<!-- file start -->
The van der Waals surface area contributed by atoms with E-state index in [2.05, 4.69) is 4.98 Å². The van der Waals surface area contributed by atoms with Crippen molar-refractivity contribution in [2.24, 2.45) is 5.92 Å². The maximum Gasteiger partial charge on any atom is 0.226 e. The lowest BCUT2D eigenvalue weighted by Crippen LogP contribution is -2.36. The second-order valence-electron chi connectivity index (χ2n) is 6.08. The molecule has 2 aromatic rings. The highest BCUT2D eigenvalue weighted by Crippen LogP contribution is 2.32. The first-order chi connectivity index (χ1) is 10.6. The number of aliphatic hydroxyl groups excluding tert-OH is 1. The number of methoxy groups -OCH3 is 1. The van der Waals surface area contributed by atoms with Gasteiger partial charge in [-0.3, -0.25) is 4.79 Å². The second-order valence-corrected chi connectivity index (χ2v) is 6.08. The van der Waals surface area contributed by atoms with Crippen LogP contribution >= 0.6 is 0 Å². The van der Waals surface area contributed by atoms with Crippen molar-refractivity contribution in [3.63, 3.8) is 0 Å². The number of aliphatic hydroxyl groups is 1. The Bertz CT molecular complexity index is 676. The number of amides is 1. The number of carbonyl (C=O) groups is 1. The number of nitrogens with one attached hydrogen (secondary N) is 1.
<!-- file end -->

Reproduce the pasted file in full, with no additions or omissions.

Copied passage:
The van der Waals surface area contributed by atoms with E-state index in [2.05, 4.69) is 4.98 Å². The van der Waals surface area contributed by atoms with Crippen molar-refractivity contribution in [2.24, 2.45) is 5.92 Å². The maximum Gasteiger partial charge on any atom is 0.226 e. The lowest BCUT2D eigenvalue weighted by Crippen LogP contribution is -2.36. The second-order valence-electron chi connectivity index (χ2n) is 6.08. The molecule has 2 aromatic rings. The highest BCUT2D eigenvalue weighted by Crippen LogP contribution is 2.32. The first-order chi connectivity index (χ1) is 10.6. The number of aliphatic hydroxyl groups excluding tert-OH is 1. The number of methoxy groups -OCH3 is 1. The van der Waals surface area contributed by atoms with Gasteiger partial charge in [-0.3, -0.25) is 4.79 Å². The second-order valence-corrected chi connectivity index (χ2v) is 6.08. The van der Waals surface area contributed by atoms with Crippen LogP contribution >= 0.6 is 0 Å². The van der Waals surface area contributed by atoms with Crippen molar-refractivity contribution in [3.63, 3.8) is 0 Å². The number of aliphatic hydroxyl groups is 1. The Bertz CT molecular complexity index is 676. The number of amides is 1. The number of carbonyl (C=O) groups is 1. The number of nitrogens with one attached hydrogen (secondary N) is 1.